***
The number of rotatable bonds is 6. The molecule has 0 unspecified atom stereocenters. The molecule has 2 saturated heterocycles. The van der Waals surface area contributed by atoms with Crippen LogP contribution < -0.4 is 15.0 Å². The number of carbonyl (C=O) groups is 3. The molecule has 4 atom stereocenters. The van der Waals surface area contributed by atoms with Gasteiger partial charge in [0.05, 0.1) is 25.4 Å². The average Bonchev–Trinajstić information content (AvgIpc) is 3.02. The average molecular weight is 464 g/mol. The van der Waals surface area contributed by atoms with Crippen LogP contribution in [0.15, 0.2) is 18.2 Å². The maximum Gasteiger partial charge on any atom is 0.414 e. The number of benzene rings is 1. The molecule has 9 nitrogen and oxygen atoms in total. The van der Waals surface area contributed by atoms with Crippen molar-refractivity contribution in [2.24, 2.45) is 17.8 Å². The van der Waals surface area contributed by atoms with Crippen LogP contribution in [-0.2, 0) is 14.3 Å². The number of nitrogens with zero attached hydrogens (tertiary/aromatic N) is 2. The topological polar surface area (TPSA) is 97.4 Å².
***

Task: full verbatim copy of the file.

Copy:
The number of rotatable bonds is 6. The molecule has 0 unspecified atom stereocenters. The molecule has 2 saturated heterocycles. The van der Waals surface area contributed by atoms with Crippen LogP contribution < -0.4 is 15.0 Å². The number of carbonyl (C=O) groups is 3. The molecule has 4 atom stereocenters. The van der Waals surface area contributed by atoms with Gasteiger partial charge in [0.05, 0.1) is 25.4 Å². The average Bonchev–Trinajstić information content (AvgIpc) is 3.02. The average molecular weight is 464 g/mol. The van der Waals surface area contributed by atoms with Crippen LogP contribution in [0.15, 0.2) is 18.2 Å². The maximum Gasteiger partial charge on any atom is 0.414 e. The number of benzene rings is 1. The molecule has 9 nitrogen and oxygen atoms in total. The van der Waals surface area contributed by atoms with Crippen molar-refractivity contribution in [2.24, 2.45) is 17.8 Å². The van der Waals surface area contributed by atoms with Crippen LogP contribution in [-0.2, 0) is 14.3 Å². The number of nitrogens with zero attached hydrogens (tertiary/aromatic N) is 2. The topological polar surface area (TPSA) is 97.4 Å².